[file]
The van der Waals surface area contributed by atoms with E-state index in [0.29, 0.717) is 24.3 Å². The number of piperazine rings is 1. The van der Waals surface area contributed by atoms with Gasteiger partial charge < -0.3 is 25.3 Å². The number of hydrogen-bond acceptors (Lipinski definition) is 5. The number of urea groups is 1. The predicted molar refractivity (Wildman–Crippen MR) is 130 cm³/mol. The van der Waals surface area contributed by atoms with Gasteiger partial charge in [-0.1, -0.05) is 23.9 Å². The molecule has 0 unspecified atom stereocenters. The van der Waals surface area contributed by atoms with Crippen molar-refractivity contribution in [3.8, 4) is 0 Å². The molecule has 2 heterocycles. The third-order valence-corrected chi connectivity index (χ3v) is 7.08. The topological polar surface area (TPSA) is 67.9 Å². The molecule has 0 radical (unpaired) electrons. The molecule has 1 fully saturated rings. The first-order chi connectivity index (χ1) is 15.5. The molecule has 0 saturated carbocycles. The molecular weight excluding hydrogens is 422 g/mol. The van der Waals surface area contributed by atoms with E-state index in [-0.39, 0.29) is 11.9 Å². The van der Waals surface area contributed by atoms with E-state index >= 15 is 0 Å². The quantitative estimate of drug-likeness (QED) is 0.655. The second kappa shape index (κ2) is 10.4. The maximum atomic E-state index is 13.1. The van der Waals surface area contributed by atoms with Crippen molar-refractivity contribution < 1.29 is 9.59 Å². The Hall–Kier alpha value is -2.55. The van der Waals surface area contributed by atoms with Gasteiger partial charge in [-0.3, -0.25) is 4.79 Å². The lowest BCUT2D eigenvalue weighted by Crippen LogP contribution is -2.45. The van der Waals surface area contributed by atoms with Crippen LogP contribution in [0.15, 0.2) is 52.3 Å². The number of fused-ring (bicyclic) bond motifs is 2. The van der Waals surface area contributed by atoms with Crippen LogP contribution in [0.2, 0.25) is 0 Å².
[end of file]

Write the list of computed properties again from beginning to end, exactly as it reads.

The van der Waals surface area contributed by atoms with E-state index in [0.29, 0.717) is 24.3 Å². The number of piperazine rings is 1. The van der Waals surface area contributed by atoms with Gasteiger partial charge < -0.3 is 25.3 Å². The number of hydrogen-bond acceptors (Lipinski definition) is 5. The number of urea groups is 1. The predicted molar refractivity (Wildman–Crippen MR) is 130 cm³/mol. The van der Waals surface area contributed by atoms with Gasteiger partial charge in [-0.1, -0.05) is 23.9 Å². The molecule has 0 unspecified atom stereocenters. The van der Waals surface area contributed by atoms with Crippen molar-refractivity contribution in [3.8, 4) is 0 Å². The molecule has 2 heterocycles. The third-order valence-corrected chi connectivity index (χ3v) is 7.08. The topological polar surface area (TPSA) is 67.9 Å². The molecule has 0 radical (unpaired) electrons. The molecule has 1 fully saturated rings. The first-order chi connectivity index (χ1) is 15.5. The molecule has 0 saturated carbocycles. The molecular weight excluding hydrogens is 422 g/mol. The van der Waals surface area contributed by atoms with E-state index in [-0.39, 0.29) is 11.9 Å². The van der Waals surface area contributed by atoms with E-state index >= 15 is 0 Å². The quantitative estimate of drug-likeness (QED) is 0.655. The second kappa shape index (κ2) is 10.4. The maximum atomic E-state index is 13.1. The van der Waals surface area contributed by atoms with Crippen molar-refractivity contribution < 1.29 is 9.59 Å². The Hall–Kier alpha value is -2.55. The van der Waals surface area contributed by atoms with Gasteiger partial charge in [-0.3, -0.25) is 4.79 Å². The lowest BCUT2D eigenvalue weighted by Crippen LogP contribution is -2.45. The van der Waals surface area contributed by atoms with Crippen LogP contribution in [0.15, 0.2) is 52.3 Å². The number of fused-ring (bicyclic) bond motifs is 2. The van der Waals surface area contributed by atoms with Crippen LogP contribution in [0.2, 0.25) is 0 Å².